First impressions at Camp Moria - By Sindhuja Sankaran
M long arduous journey began on the 20th of Dec 2017 from Krakow and finally reached Mytilene on the 21st morning. This trip included long sleepless hours, olives for dinner (for the lack of vegetarian options at the airport) and a splitting headache...needless to say, it was not one of the most comfortable journeys. I'm stressing this point because I will reiterate the importance of my feeling completed exhausted and depleted a little later.
I was picked up by a fellow volunteer and we drove to grab some coffee and then made it to the volunteer house, a red brick bungalow which is called the 'Mansion'. I was quickly given the tour of the house and my room and introduced to my roommates. We had an orientation session with the main coordinator and she gave us a very detailed presentation of what to expect at camp Moria, where we'd be working. She was right, what you hear is undoubtedly different from when you see it for the first time. The first thing she said was, ''soak it all in, take your time'', an advice that proved to be extremely important.
We were then added to four WhatsApp groups for all co-ordination related purposes (and some social stuff too!) of which the most important one was the one related to the 'Schedules'. That evening I was scheduled to do a 'social shift', which basically involved us volunteers walking around the camp (always in pairs!) talking to the 'persons of concern (POC)/refugees' and giving them information about the various activities that go on in the community centre or recruiting people who used to be teachers to join the teaching team. I was unnerved and eager at the same time as I was not sure how to 'interact'. That is the first mistake anyone could make in my opinion, because the more you reinforce the sense of normalcy with the POCs, the more comfortable the environment will be. They are people just like you and me and we were fortunate enough to not needing to escape a war-torn area.
The problem however was, since my driving license was not valid in Europe I couldn't drive to the site (as planned initially) so the scheduling had to be changed. After some re-planning, I was given these options: Would you like to just stay home today? (or) Would you hitch a ride with the medical team and stay in camp for 3 extra hours apart from what you had planned? The exhausted/depleted part of me yearned to just go to bed and sleep, it really was alluring. Owing to my 'not the best physical condition' reasons, I thought I was justified to want to do that. But then, there was this wave of thought that flooded my mind that screamed a) ‘’I'm here to work, not rest’’ b) ‘’No sleep, limited food, fatigue for 2 days is nothing compared to what the POCs have experienced. So, in other words, suck it up and go!’’ I know it might seem harsh to impose such strict expectations on myself, but I wouldn't have decided otherwise in retrospect. I stand by my decision.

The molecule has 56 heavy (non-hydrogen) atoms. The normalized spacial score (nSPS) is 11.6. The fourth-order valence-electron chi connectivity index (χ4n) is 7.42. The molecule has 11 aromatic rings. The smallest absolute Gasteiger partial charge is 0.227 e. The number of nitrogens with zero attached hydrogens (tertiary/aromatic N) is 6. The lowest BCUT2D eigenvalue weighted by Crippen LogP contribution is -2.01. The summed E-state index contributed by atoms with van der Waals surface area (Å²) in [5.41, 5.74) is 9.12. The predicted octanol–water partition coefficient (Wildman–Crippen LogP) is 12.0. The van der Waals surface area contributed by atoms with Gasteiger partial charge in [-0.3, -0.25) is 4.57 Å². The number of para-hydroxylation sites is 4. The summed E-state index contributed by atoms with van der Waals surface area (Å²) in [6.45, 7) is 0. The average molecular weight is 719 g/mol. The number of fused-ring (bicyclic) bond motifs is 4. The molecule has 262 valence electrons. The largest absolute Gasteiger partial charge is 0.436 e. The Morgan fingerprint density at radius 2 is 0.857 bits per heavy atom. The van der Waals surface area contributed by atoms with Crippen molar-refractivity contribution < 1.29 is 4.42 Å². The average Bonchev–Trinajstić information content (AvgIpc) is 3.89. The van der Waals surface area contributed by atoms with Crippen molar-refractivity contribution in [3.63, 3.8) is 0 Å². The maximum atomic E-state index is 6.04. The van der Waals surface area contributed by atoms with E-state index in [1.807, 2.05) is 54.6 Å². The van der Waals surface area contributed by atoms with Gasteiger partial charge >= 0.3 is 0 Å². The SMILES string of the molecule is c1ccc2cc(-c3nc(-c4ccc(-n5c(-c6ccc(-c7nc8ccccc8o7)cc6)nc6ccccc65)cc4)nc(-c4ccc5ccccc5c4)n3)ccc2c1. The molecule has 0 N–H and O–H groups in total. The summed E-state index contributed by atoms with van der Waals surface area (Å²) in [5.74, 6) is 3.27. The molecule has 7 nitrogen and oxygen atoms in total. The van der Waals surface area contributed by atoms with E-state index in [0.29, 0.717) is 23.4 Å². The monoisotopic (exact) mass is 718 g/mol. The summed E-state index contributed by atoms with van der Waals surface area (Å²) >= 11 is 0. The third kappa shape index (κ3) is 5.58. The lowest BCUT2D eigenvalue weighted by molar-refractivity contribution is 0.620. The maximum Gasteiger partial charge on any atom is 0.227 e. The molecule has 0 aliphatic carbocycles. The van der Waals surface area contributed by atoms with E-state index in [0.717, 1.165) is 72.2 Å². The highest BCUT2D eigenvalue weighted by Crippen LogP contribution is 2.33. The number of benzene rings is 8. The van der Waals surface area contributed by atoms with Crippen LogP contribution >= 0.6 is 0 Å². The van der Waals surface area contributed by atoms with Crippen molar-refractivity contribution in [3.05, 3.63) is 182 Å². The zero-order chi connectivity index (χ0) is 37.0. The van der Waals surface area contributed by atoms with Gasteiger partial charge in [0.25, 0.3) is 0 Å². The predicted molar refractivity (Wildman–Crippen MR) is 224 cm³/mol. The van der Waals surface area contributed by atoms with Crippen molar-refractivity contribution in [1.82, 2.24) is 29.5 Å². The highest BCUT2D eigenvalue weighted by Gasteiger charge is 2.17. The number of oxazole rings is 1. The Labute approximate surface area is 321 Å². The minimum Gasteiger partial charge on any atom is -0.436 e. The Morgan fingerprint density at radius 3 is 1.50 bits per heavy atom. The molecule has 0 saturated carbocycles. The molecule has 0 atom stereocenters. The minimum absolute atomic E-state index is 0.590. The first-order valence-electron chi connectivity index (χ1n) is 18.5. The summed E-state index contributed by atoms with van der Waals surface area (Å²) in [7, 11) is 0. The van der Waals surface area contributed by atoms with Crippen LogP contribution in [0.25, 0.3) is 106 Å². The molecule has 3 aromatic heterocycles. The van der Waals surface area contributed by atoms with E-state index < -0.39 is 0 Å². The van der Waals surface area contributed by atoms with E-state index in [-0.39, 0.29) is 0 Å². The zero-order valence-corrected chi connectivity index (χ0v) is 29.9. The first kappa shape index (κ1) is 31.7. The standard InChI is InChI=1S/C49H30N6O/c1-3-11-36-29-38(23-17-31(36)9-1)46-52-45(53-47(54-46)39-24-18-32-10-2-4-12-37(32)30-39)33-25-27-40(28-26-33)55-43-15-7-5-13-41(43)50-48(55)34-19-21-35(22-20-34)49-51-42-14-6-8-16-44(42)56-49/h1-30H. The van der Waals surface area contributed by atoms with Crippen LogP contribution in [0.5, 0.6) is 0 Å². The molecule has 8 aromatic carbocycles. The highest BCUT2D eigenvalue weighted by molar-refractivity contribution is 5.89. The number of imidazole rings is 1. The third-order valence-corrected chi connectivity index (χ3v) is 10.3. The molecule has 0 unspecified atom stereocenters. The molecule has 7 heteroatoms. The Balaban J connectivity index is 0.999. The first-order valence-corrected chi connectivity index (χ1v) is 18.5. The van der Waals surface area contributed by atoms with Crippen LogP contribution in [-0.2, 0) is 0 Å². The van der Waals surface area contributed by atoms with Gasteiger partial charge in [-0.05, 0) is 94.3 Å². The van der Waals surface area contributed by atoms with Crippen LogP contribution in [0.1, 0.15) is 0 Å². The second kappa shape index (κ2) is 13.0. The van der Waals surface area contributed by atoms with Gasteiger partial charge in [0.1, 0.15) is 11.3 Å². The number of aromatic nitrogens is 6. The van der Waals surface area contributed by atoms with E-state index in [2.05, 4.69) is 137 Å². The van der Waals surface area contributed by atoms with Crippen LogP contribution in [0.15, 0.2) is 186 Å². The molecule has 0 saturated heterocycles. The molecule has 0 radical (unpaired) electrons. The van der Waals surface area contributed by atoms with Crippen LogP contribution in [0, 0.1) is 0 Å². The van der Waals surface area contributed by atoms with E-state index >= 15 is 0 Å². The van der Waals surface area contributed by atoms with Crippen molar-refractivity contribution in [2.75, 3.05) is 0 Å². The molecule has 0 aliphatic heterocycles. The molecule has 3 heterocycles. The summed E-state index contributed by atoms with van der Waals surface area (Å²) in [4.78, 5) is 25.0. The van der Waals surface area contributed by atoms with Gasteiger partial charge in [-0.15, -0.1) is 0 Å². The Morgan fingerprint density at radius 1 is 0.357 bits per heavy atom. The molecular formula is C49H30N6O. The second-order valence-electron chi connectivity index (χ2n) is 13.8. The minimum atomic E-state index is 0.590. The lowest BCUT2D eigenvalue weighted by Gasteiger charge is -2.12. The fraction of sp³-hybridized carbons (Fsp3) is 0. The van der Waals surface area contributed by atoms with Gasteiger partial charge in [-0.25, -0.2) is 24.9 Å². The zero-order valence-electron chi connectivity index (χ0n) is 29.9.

I arrived at camp Moria, the first thing I noticed was the sign..'Welcome to Moria' except Moria was crossed out and it was replaced with Prison...welcome to Prison indeed. The conditions are harsh...without any doubt. Tents everywhere, some more sturdy than others, children running around, people walking around without proper warm clothing, without proper shoes and they were just there in the rain experiencing 6 degrees Celsius. That moment was surreal. I was not in shock perse, because I expected this. I think I also tried to rationalise the situation because thinking about this in retrospect can never be beneficial. What can we do NOW to help them? Watching this, I felt even more motivated to do my best while I’m here in Mytilene. Day 1 in camp Moria, was more like an orientation to get a general idea of the situation. The social shift was not as expected, as it was pouring and not many people were outside their tents. So, one of the coordinators showed me around the camp, the emergency exits and the place where the registration takes place. It is important to know that I visited the camp the day after the evacuation due to the riots. People were also scared to come out because of that. So, things were a little bit more chaotic and intense than usual. Finally, we went to one of the small cafe/restaurants owned by a Greek local outside the camp to eat some fine Falafel. The people from the organisation, especially the medical team ate at this place quite often, so he knew everyone. As we were leaving, he gave us some oranges and we asked if they were from his garden. He said, unfortunately his garden was destroyed in 2015, when refugees first started coming in and they were running around searching for food. What struck me most was despite his property being destroyed, he was still doing everything he can to help. He has a 'free mobile phone charging point' so people can come to charge their phones. This crisis obviously resonates deeply with a lot of people.
We got home after the shift and I got to bed. I experienced some respite…I was glad I could finally sleep, I was glad I was here to help.
By Sindhuja Sankaran